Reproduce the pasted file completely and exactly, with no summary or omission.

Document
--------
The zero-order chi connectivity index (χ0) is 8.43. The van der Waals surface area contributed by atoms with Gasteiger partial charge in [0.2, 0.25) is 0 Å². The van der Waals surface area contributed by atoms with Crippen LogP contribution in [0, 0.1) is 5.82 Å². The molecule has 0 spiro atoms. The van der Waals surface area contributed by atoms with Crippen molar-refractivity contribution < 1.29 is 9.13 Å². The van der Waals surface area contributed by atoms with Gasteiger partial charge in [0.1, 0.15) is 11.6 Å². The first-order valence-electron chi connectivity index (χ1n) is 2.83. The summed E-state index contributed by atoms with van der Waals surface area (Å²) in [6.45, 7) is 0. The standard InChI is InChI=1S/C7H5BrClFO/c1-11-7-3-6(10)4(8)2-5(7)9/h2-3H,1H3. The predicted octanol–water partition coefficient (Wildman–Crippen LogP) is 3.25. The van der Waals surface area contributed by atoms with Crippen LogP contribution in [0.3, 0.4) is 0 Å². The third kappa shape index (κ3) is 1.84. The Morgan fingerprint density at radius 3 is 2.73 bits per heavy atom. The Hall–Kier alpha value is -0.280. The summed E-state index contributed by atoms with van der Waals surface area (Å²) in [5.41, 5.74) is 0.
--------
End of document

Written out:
The zero-order chi connectivity index (χ0) is 8.43. The van der Waals surface area contributed by atoms with Gasteiger partial charge in [0.2, 0.25) is 0 Å². The van der Waals surface area contributed by atoms with Crippen LogP contribution in [0, 0.1) is 5.82 Å². The molecule has 0 spiro atoms. The van der Waals surface area contributed by atoms with Crippen molar-refractivity contribution < 1.29 is 9.13 Å². The van der Waals surface area contributed by atoms with Gasteiger partial charge in [0.1, 0.15) is 11.6 Å². The first-order valence-electron chi connectivity index (χ1n) is 2.83. The summed E-state index contributed by atoms with van der Waals surface area (Å²) in [6.45, 7) is 0. The standard InChI is InChI=1S/C7H5BrClFO/c1-11-7-3-6(10)4(8)2-5(7)9/h2-3H,1H3. The predicted octanol–water partition coefficient (Wildman–Crippen LogP) is 3.25. The van der Waals surface area contributed by atoms with Crippen LogP contribution in [0.3, 0.4) is 0 Å². The third kappa shape index (κ3) is 1.84. The Morgan fingerprint density at radius 3 is 2.73 bits per heavy atom. The Hall–Kier alpha value is -0.280. The summed E-state index contributed by atoms with van der Waals surface area (Å²) in [5.41, 5.74) is 0.